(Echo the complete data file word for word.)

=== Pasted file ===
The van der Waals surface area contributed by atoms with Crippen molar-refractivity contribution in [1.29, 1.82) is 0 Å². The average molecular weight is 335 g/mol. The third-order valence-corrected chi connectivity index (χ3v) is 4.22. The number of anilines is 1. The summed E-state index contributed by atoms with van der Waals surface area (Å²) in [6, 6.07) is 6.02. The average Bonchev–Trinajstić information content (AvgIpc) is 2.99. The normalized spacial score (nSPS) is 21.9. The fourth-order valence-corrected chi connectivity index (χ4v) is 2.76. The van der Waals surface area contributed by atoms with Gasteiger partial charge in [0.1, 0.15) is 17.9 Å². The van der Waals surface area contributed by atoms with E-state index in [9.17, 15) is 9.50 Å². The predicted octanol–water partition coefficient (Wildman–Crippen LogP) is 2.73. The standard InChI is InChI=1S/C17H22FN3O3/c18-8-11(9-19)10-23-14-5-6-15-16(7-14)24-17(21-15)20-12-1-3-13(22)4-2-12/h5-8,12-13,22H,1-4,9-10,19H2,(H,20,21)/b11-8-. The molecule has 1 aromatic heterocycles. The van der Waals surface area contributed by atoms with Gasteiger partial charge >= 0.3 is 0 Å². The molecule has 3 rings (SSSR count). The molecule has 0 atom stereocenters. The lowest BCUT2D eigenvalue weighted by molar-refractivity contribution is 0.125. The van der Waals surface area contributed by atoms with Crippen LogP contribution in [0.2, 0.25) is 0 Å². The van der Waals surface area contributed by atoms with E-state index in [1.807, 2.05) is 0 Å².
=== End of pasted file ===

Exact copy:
The van der Waals surface area contributed by atoms with Crippen molar-refractivity contribution in [1.29, 1.82) is 0 Å². The average molecular weight is 335 g/mol. The third-order valence-corrected chi connectivity index (χ3v) is 4.22. The number of anilines is 1. The summed E-state index contributed by atoms with van der Waals surface area (Å²) in [6, 6.07) is 6.02. The average Bonchev–Trinajstić information content (AvgIpc) is 2.99. The normalized spacial score (nSPS) is 21.9. The fourth-order valence-corrected chi connectivity index (χ4v) is 2.76. The van der Waals surface area contributed by atoms with Gasteiger partial charge in [0.1, 0.15) is 17.9 Å². The van der Waals surface area contributed by atoms with E-state index in [9.17, 15) is 9.50 Å². The predicted octanol–water partition coefficient (Wildman–Crippen LogP) is 2.73. The standard InChI is InChI=1S/C17H22FN3O3/c18-8-11(9-19)10-23-14-5-6-15-16(7-14)24-17(21-15)20-12-1-3-13(22)4-2-12/h5-8,12-13,22H,1-4,9-10,19H2,(H,20,21)/b11-8-. The molecule has 1 aromatic heterocycles. The van der Waals surface area contributed by atoms with Gasteiger partial charge >= 0.3 is 0 Å². The molecule has 3 rings (SSSR count). The molecule has 0 atom stereocenters. The lowest BCUT2D eigenvalue weighted by molar-refractivity contribution is 0.125. The van der Waals surface area contributed by atoms with Crippen LogP contribution in [0.2, 0.25) is 0 Å². The van der Waals surface area contributed by atoms with E-state index in [1.807, 2.05) is 0 Å².